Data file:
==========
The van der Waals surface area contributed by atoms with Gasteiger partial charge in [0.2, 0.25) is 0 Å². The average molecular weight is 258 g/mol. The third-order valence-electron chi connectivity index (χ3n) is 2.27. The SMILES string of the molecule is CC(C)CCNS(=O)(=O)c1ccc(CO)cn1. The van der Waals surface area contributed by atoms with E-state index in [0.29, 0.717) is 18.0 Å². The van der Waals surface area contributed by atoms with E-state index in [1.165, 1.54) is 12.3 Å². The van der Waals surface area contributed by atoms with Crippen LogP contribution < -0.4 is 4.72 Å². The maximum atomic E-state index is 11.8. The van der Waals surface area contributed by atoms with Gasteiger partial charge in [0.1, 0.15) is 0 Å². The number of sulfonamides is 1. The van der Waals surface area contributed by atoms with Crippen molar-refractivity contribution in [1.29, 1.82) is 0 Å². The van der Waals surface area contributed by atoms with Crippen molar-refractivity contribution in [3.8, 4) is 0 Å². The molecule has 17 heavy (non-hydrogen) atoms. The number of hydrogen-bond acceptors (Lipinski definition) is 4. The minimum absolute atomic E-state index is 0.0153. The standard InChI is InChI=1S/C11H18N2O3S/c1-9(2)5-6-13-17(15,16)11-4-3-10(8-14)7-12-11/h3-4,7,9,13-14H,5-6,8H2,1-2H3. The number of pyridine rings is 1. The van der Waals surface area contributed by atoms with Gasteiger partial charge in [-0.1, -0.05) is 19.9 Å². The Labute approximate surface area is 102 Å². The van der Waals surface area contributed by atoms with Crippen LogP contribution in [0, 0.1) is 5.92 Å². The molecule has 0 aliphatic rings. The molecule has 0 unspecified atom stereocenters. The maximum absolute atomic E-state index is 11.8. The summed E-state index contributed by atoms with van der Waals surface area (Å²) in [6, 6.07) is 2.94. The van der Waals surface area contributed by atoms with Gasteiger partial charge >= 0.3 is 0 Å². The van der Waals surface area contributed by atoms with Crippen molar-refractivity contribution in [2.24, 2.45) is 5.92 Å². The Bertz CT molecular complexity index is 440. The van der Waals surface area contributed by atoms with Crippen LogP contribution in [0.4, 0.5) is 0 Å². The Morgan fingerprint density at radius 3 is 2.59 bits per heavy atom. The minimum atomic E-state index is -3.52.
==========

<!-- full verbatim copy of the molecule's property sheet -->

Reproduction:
The van der Waals surface area contributed by atoms with Gasteiger partial charge in [0.2, 0.25) is 0 Å². The average molecular weight is 258 g/mol. The third-order valence-electron chi connectivity index (χ3n) is 2.27. The SMILES string of the molecule is CC(C)CCNS(=O)(=O)c1ccc(CO)cn1. The van der Waals surface area contributed by atoms with E-state index in [0.29, 0.717) is 18.0 Å². The van der Waals surface area contributed by atoms with E-state index in [1.165, 1.54) is 12.3 Å². The van der Waals surface area contributed by atoms with Crippen LogP contribution < -0.4 is 4.72 Å². The maximum atomic E-state index is 11.8. The van der Waals surface area contributed by atoms with Gasteiger partial charge in [0.1, 0.15) is 0 Å². The number of sulfonamides is 1. The van der Waals surface area contributed by atoms with Crippen molar-refractivity contribution in [1.29, 1.82) is 0 Å². The van der Waals surface area contributed by atoms with Crippen molar-refractivity contribution in [3.8, 4) is 0 Å². The molecule has 17 heavy (non-hydrogen) atoms. The number of hydrogen-bond acceptors (Lipinski definition) is 4. The minimum absolute atomic E-state index is 0.0153. The standard InChI is InChI=1S/C11H18N2O3S/c1-9(2)5-6-13-17(15,16)11-4-3-10(8-14)7-12-11/h3-4,7,9,13-14H,5-6,8H2,1-2H3. The number of pyridine rings is 1. The van der Waals surface area contributed by atoms with Gasteiger partial charge in [-0.1, -0.05) is 19.9 Å². The Labute approximate surface area is 102 Å². The van der Waals surface area contributed by atoms with Crippen LogP contribution in [0, 0.1) is 5.92 Å². The molecule has 0 aliphatic rings. The molecule has 0 unspecified atom stereocenters. The maximum absolute atomic E-state index is 11.8. The summed E-state index contributed by atoms with van der Waals surface area (Å²) in [6, 6.07) is 2.94. The van der Waals surface area contributed by atoms with Gasteiger partial charge >= 0.3 is 0 Å². The van der Waals surface area contributed by atoms with Crippen molar-refractivity contribution in [2.24, 2.45) is 5.92 Å². The Bertz CT molecular complexity index is 440. The van der Waals surface area contributed by atoms with Crippen LogP contribution in [0.4, 0.5) is 0 Å². The Morgan fingerprint density at radius 3 is 2.59 bits per heavy atom. The minimum atomic E-state index is -3.52.